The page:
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Driver's Ed: Study Finds That 1 In 5 Teens Gets License Without Completing Program

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Most of us associate getting a driver's license with the completion of a driver's education program, but a new study reports that not as many teens are receiving driver's ed as one might assume. The report, which was published in the journal Pediatrics, has found that more than one in five U.S. teens never took driver's education before getting their licenses.

The research team behind the study surveyed more than 1,700 high school students from 34 states, 25 of which have a driver-education requirement. The states that did not have a driver's ed requirement resulted in lower rates of teens going through driver's education.

The researchers noted that teens who do not complete driver's ed are not necessarily less safe drivers. It's also not clear whether increasing the rates of driver education will lead to fewer crashes. The researchers would, however, like to improve the numbers in the states that don't have requirements. Allison Curry, the study's lead author and a researcher at the Center for Injury Research and Prevention at The Children's Hospital of Philadelphia, told Reuters: "More than one in three teens in these states still aren't getting driver's ed."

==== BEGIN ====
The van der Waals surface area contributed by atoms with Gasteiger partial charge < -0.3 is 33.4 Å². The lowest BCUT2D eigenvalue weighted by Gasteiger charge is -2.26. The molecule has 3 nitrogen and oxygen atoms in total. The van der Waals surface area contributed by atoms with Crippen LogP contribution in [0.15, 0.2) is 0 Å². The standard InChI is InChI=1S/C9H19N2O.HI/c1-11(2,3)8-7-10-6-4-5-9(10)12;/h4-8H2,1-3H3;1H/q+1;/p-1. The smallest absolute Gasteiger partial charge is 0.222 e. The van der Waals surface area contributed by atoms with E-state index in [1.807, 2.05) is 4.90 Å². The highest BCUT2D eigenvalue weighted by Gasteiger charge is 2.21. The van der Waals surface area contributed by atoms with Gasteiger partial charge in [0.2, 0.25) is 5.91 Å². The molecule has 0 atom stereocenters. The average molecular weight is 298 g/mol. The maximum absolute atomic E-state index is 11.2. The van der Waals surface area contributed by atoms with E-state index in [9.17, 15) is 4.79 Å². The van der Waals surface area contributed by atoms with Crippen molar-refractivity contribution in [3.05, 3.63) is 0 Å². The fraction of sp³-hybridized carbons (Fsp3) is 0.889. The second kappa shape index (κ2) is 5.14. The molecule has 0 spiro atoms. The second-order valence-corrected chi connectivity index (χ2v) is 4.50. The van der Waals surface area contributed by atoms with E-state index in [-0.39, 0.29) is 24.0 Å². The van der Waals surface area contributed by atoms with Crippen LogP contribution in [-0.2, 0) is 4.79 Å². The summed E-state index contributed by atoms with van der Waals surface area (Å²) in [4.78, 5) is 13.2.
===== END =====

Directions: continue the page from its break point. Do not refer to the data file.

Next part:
Curry also mentioned that there is increasing interest among researchers to improve and update the driver's education curriculum, as it has remained largely unchanged since its implementation in the mid-1950s. The National Highway Safety Administration (NHTSA) has provided recommendations to update driver's education programs across the country. According to the NHTSA's website, they now send experts at a state's request to analyze and make recommendations to improve the driver education program. This, coupled with continuous supervised practice driving, is what researchers believe will keep teen drivers safe on the road.

The recent scrutiny on improving driver education comes at an important time for teen drivers nationwide. A recent study by the Governor's Highway Safety Association demonstrates an increase in deaths of 16 and 17-year-old drivers during the first half of 2011. Teen driver deaths increased by 11 percent between January through June of 2011, as compared with the previous year's statistics. Should the report for the second half of 2011 reveal a continuous trend, it would mark the end of eight consecutive years of declining fatalities among teen drivers.